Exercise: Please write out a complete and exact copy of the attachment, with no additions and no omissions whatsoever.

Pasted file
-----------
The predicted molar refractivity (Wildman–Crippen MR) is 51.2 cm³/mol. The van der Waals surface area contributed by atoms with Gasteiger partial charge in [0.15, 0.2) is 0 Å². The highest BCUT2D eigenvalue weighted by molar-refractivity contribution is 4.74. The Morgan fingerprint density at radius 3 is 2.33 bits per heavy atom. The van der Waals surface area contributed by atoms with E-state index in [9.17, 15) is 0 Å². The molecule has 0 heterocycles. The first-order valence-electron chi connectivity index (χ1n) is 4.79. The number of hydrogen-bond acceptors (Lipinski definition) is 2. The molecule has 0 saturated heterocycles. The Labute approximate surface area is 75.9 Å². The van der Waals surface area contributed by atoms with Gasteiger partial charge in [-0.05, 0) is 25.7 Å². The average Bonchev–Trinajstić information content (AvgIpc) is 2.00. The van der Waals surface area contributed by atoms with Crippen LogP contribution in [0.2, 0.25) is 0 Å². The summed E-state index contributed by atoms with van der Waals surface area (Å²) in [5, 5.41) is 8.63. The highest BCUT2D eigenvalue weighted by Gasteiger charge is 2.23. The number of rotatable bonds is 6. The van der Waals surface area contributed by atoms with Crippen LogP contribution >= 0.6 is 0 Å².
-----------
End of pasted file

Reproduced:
The predicted molar refractivity (Wildman–Crippen MR) is 51.2 cm³/mol. The van der Waals surface area contributed by atoms with Gasteiger partial charge in [0.15, 0.2) is 0 Å². The highest BCUT2D eigenvalue weighted by molar-refractivity contribution is 4.74. The Morgan fingerprint density at radius 3 is 2.33 bits per heavy atom. The van der Waals surface area contributed by atoms with E-state index in [9.17, 15) is 0 Å². The molecule has 0 heterocycles. The first-order valence-electron chi connectivity index (χ1n) is 4.79. The number of hydrogen-bond acceptors (Lipinski definition) is 2. The molecule has 0 saturated heterocycles. The Labute approximate surface area is 75.9 Å². The van der Waals surface area contributed by atoms with Gasteiger partial charge in [-0.05, 0) is 25.7 Å². The average Bonchev–Trinajstić information content (AvgIpc) is 2.00. The van der Waals surface area contributed by atoms with Crippen LogP contribution in [0.2, 0.25) is 0 Å². The summed E-state index contributed by atoms with van der Waals surface area (Å²) in [5, 5.41) is 8.63. The highest BCUT2D eigenvalue weighted by Gasteiger charge is 2.23. The number of rotatable bonds is 6. The van der Waals surface area contributed by atoms with Crippen LogP contribution >= 0.6 is 0 Å².